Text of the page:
Then mark up the story accordingly. I remember thinking she had a pretty good mix of all five in her first chapter. I'll have to look for it and confirm.

Regardless, I like very little description and I won't change that in my writing. I just hate the police blotter rendering of physical appearance (unless you are actually having your reader review a police intake form).

Still I need some. My tale employs people and places, and I need to share that with my reader. I give a bare-bones overview of my characters, but I really want my readers to conjure up somebody they like, instead of me being so exacting, so detail-oriented, that I portray their hated second grade teacher or an ex. That would be counterproductive.

Adverbs. I write a pretty clean first draft, but it is overrun with adverbs. Can't help those LY words creeping into my thoughts and showing up initially. My original text is a more creative version, with my internal editor gagged. But I can get rid of most useless adverbs--by using stronger verbs and concrete nouns--in the second go-round with a more critical review of my words.

Think of adverbs as flags. Making you choose better subjects and predicates.

Adjectives. Purple prose turns me off. But there is a way to hide those modifiers--put them after the noun they describe. For example: The slow, murky water of the winding river did not even reflect the sunlight. Traditional sentence structure, right? How about, instead, we do this: The river wound through the mountains, its water slow and murky and unreflective. Disguise some of your adjectives, mix up your sentence formation, try something new.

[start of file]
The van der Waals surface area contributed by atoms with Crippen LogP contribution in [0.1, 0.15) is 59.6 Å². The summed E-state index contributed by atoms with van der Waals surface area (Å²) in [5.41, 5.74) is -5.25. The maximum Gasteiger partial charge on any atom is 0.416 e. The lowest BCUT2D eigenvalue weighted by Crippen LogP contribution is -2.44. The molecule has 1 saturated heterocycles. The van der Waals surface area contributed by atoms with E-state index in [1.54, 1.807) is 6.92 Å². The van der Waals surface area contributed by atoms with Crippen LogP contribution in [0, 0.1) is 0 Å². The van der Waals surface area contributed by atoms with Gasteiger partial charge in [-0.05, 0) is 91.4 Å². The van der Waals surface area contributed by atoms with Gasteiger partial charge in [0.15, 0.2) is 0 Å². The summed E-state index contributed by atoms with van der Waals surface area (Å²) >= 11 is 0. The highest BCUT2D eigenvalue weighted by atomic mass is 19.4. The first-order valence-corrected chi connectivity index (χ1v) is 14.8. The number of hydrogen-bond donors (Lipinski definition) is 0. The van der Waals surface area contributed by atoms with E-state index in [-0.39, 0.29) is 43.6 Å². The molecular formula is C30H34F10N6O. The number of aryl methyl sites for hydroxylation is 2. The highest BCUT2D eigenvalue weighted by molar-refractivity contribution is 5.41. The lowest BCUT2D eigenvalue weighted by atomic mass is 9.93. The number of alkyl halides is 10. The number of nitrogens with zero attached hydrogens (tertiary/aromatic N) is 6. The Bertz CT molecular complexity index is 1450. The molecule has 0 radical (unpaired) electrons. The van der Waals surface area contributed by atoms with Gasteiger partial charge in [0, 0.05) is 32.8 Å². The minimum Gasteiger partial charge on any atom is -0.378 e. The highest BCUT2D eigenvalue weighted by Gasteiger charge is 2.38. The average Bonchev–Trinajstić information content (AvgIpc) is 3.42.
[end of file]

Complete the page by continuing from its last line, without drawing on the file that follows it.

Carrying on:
And you need not just use fiction for these exercises. I read Stephen King's On Writing recently and was wowed by how much detail and how many phrases the man could put in one sentence and not lose me. It was coherent. It was "plain" even. Just amazing. So even analyze a favorite How-To-Write book of yours that really spoke to you. Was the style conversational or instructional? Dry or witty? A mix of teaching and personal example?

Third, don't be an imitation of anyone else. Be the best you possible. These writing exercises are not to change your style, but to show you new ways to demonstrate your thoughts, some variations that improve clarity and may draw in your readers for a more emotional experience. Just assimilate some things that support your voice, elevate your writing--to where others are now saying, I wish I had written that.

Fourth, above all, communicate. Don't get so flowery your reader has to reread a sentence three times trying to figure it out. Don't use a five-syllable word your reader stumbles over and has to stop to look up in Webster's when a one- or two-syllable word  is concise and perfect for your use.

Fifth. Punctuation is critical. For example, commas can be your friend. Use a comma to denote a pause. Like I noted about Stephen King above, I really need to investigate his style with his long sentences and see why his commas worked. For he must have used a lot of pairs, to set apart his phrases, within each long sentence, from my memory. I'll have to check that out further.